Kinesiology and Physical Education
Within the motivation literature, it has been indicated that athletes respond more effectively to sport’s contextual challenges through effective adaptation skills. Fiske identified five core motives as facilitators of the adaptation process across cultures: belonging, understanding, controlling, self-enhancement, and trusting. Through a cultural sport psychology approach, the adaptation challenges and strategies of Canadian Aboriginal adolescent athletes from one community (Wikwemikong) are described as they traveled off reserve to compete in mainstream sporting events. Concurrently, Fiske’s core motives are considered in relation to youth sport participants from the aforementioned Aboriginal community. Culture sensitive research methods among the Wikwemikong, including community meetings, talking circles (TCs), indigenous coding, and coauthoring, were employed in this article. Data are reflected in three themes: (a) challenges pursuing sport outside of the Aboriginal community in advance of bicultural encounters, (b) challenging bicultural encounters in Canadian mainstream sport contexts, and (c) specific responses to racism and discrimination.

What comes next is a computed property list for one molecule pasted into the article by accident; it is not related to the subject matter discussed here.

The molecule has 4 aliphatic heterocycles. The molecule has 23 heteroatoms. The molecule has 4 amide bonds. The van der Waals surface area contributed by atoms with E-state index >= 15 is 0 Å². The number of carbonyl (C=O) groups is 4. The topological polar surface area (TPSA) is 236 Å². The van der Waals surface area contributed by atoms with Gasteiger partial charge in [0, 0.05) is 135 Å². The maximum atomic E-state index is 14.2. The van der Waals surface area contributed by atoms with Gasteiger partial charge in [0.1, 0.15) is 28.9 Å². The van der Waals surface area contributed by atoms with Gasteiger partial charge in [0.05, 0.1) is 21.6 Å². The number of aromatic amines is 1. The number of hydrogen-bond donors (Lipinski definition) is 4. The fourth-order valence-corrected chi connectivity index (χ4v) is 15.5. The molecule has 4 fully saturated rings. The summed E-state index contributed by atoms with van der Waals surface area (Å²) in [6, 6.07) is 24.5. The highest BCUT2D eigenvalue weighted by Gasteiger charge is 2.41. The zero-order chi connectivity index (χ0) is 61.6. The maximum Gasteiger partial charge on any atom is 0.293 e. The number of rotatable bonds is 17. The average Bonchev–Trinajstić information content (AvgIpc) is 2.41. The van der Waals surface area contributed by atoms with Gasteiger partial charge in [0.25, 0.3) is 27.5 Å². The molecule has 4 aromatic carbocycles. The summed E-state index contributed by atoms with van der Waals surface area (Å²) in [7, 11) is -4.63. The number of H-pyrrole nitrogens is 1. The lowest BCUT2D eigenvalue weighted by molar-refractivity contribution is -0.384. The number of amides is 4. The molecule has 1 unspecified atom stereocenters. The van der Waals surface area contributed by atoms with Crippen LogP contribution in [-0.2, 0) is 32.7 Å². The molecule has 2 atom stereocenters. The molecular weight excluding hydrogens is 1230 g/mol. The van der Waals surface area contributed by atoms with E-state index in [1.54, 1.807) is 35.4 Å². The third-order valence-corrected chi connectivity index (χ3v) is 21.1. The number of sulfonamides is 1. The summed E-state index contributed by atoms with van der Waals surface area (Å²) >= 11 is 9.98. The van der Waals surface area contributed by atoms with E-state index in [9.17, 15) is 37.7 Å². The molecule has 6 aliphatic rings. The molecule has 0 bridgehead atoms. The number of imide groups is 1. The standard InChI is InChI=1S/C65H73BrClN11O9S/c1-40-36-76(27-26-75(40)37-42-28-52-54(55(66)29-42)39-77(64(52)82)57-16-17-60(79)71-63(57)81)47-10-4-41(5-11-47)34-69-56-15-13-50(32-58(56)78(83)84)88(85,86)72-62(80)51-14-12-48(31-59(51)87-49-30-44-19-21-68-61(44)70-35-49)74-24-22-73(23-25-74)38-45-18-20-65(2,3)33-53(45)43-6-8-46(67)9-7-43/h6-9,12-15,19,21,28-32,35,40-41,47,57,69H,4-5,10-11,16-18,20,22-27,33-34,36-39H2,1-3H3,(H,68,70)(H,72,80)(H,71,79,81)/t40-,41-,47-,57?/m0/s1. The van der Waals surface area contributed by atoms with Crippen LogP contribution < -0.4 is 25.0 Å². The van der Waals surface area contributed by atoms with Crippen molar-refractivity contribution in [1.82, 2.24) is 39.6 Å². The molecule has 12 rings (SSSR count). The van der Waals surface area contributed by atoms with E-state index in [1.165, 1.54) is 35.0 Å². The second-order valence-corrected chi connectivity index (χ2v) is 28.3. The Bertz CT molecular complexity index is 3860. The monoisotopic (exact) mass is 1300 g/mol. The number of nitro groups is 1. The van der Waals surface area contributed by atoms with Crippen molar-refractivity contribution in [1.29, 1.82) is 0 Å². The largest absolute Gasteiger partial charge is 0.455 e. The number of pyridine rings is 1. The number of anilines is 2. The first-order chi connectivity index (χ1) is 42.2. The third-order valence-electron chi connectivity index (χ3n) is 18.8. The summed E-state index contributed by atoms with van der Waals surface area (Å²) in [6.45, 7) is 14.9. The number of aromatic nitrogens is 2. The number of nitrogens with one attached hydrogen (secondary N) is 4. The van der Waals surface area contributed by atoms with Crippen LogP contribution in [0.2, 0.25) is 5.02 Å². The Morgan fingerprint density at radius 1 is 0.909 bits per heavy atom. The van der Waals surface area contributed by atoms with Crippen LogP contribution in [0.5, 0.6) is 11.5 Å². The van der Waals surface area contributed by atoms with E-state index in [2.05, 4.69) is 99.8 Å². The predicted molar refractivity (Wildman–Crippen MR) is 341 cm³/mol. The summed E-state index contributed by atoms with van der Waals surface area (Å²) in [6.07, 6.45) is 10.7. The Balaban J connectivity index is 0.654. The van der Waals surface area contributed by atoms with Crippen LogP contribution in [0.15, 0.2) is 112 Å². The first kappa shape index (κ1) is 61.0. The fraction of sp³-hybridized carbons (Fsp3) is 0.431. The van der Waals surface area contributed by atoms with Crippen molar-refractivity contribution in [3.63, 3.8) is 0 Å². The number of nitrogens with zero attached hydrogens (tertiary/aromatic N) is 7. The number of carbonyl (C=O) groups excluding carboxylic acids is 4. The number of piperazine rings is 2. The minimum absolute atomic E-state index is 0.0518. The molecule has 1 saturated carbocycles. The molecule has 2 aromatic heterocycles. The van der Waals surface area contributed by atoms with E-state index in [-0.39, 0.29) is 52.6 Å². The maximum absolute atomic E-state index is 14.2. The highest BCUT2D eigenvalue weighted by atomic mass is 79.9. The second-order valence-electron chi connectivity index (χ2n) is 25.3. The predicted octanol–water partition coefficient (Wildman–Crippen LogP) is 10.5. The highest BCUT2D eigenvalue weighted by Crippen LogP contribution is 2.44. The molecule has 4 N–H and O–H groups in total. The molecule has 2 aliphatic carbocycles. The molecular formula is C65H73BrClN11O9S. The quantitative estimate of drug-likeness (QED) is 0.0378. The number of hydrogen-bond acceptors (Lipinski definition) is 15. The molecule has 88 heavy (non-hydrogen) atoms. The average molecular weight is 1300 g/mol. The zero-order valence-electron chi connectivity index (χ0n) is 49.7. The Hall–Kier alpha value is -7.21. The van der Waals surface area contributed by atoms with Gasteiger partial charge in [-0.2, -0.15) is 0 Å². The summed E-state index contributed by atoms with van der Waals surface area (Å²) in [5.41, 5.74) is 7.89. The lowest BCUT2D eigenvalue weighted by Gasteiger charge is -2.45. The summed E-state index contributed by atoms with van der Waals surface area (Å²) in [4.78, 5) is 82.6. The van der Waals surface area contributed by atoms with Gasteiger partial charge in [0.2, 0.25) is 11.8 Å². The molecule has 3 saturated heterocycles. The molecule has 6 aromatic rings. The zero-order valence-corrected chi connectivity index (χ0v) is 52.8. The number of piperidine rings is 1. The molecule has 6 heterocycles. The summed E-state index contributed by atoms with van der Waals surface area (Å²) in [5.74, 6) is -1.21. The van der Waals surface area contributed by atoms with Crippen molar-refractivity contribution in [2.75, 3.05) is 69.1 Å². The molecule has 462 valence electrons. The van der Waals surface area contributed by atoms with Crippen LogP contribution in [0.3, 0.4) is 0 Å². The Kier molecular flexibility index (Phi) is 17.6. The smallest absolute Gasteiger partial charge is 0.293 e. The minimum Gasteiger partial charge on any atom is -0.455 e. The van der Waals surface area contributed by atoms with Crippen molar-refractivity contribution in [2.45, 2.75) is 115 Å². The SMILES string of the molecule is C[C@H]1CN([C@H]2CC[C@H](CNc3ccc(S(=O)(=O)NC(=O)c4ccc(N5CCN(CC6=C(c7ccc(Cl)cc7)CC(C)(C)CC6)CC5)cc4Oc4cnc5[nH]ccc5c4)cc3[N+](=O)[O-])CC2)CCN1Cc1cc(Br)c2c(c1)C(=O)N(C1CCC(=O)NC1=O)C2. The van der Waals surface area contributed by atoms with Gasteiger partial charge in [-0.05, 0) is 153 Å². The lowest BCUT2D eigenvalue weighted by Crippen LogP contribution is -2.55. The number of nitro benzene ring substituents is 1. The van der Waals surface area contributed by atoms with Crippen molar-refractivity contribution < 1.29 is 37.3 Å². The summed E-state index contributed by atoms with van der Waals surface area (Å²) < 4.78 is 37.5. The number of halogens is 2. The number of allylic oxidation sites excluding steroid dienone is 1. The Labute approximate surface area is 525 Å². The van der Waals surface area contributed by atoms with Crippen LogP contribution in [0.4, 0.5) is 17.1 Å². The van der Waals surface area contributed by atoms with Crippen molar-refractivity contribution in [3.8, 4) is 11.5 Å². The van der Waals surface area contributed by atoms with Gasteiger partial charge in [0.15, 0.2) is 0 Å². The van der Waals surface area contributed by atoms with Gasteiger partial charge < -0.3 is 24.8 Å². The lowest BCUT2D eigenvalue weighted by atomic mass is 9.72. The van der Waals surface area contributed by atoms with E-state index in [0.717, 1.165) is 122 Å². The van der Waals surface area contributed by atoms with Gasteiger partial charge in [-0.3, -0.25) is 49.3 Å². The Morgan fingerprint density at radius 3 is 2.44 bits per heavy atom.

Schinke, R.J., Blodgett, A.T., Yungblut, H.E., Eys, M.A., Battochio, R. C., Wabano, M.J., Peltier, D., Ritchie, S., Pickard, P., & Recollet-Saikonnen, D. (2010) The Adaptation Challenges and Strategies of Adolescent Aboriginal Athletes Competing Off Reserve, Journal of Sport & Social Issues, 34(4), pp. 438–456.